Fixer To Fabulous Shows Us The Perfect Way To Make Use Of An Unused Dining Room

Homes should function the way that the people who live there need them to. Sometimes, that means being unconventional with the way you use rooms and spaces. In Season 5, Episode 9 of "Fixer to Fabulous,", Jenny Marrs shows that you don't always have to use the rooms as they were originally intended. The Marrs' clients told them they only used their dining room during Thanksgiving, and they would rather the space be used as a home office so the current home office could become a closet for the primary suite. "​​We closed it in by walling off the doorway behind the stairs to the kitchen and added built-ins from floor to ceiling to create a library feel," Marrs explains on her blog. "I chose a deep, moody shade to complete the Academia aesthetic. We also added a window seat to balance the built-ins and accentuate the natural light of the window."

The Marrs' clients' home was built nearly 20 years ago when formal dining rooms were more popular. However, many contemporary homeowners no longer have a need for a space dedicated exclusively to eating. The rise of open floor plans and informal dining areas in the kitchen have made formal dining rooms feel redundant. Ultimately, many homeowners are left with rooms that they only use occasionally or for special occasions. In the end, the home's square footage isn't being used to its full potential and would be best converted into a different type of space.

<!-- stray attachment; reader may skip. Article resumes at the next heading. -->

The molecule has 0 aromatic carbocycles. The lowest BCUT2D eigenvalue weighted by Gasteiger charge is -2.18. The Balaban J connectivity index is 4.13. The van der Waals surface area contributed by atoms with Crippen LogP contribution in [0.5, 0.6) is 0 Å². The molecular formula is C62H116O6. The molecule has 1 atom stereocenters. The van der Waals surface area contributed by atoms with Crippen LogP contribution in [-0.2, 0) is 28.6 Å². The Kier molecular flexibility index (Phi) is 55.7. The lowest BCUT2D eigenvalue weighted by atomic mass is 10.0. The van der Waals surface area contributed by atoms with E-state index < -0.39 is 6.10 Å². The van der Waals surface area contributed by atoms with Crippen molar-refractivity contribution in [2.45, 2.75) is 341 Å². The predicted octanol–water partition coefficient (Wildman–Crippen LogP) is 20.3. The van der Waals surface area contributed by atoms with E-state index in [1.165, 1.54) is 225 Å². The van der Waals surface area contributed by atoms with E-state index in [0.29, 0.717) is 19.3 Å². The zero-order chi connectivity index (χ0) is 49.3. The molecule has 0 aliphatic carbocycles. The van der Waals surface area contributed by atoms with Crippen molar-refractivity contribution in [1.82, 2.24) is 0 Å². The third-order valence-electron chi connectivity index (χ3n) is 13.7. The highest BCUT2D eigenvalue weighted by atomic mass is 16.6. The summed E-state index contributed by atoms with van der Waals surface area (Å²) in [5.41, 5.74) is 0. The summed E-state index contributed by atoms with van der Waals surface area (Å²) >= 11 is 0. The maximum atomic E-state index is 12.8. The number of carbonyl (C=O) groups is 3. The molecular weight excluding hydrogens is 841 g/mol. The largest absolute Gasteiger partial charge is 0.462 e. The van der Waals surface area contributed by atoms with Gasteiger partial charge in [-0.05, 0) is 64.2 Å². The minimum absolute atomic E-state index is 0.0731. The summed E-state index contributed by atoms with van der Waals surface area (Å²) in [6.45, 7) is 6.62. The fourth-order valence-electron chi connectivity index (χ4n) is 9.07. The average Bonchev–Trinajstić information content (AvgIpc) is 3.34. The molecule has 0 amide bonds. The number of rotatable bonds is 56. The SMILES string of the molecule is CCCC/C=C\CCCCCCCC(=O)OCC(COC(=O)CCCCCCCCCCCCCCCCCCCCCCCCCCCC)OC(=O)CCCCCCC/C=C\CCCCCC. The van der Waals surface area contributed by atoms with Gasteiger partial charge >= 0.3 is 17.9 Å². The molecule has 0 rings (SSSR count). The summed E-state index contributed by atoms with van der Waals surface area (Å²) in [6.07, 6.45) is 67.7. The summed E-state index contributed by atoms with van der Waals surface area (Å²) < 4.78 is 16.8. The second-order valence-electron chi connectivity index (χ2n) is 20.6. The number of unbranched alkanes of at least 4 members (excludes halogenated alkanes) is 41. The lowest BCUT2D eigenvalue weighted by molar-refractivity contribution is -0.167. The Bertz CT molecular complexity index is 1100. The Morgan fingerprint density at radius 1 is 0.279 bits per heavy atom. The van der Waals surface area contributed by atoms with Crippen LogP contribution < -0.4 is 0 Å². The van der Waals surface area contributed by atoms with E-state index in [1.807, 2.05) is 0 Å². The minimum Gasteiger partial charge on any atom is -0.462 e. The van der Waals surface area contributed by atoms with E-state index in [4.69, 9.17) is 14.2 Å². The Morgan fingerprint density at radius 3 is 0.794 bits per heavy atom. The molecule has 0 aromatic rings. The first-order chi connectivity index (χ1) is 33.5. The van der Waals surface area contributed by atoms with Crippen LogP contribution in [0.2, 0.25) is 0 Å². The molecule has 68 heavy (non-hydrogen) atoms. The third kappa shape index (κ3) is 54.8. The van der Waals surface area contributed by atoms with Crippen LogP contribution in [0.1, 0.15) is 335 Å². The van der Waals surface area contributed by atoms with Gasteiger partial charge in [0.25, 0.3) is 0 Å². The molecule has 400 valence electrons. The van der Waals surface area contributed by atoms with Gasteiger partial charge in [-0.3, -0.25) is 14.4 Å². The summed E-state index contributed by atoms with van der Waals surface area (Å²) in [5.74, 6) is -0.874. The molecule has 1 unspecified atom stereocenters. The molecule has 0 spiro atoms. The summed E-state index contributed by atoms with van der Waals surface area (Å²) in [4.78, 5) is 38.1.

Combine a dining room with a kitchen

An unused dining room can be a great opportunity to increase the size of a kitchen and make it more functional. In Season 1 Episode 1 of "Fixer to Fabulous," Dave and Jenny Marrs remove the wall between a home's kitchen and dining room to create one open space. This is an ideal option for homes that have smaller kitchens or tight, enclosed floor plans that don't need a formal dining space.

Removing the wall between the kitchen and dining room creates a larger and more functional room. With the expanded space, you can add more cabinetry for storage or a large island to create a larger work area for cooking and preparation. The space from the dining room could also allow for the creation of a walk-in pantry, creating storage for bulk items and larger appliances that aren't often used.

In this new open floor plan, you can prioritize the kind of dining that works for your lifestyle. If you still want a place for big dinners and entertaining, have a larger dining table. But, for more casual dining, put in a booth or small circular table. This way, you still have a dining area, while putting the unused dining room to better use by combining it with the kitchen.

Don't let a dining room sit unused

Some homeowners prefer to eat on a sofa or in the kitchen. Some might be on the go and rarely sit down for a meal. Others might just find the formality of a dedicated dining room to be too stuffy. Whatever the reason a dining room goes unused, Jenny Marrs doesn't believe you have to reserve the space for just eating. "[S]omeone might say you have to have a dining room, but you absolutely don't need one," Marrs says in an interview with Homes & Gardens. "If you want to use the space differently, then do that." A home office is only one option for an unused formal dining room.

Similar to an office, turn an unused dining room into a library or a homework area for kids to create a dedicated space to get work done or read without distractions. Consider your hobbies and turn an old dining room into space to hold tools or materials. A craft or sewing room can have a table to work on with a wall of shelves to hold all necessary equipment. You can soundproof the space and turn it into a music room or a miniature home theater. This space can even add more utility to your home by converting it into a laundry room, mud room, or storage space. Examine your lifestyle to determine what kind of area your home and those living there need, then convert an unused dining room into a new, more functional space.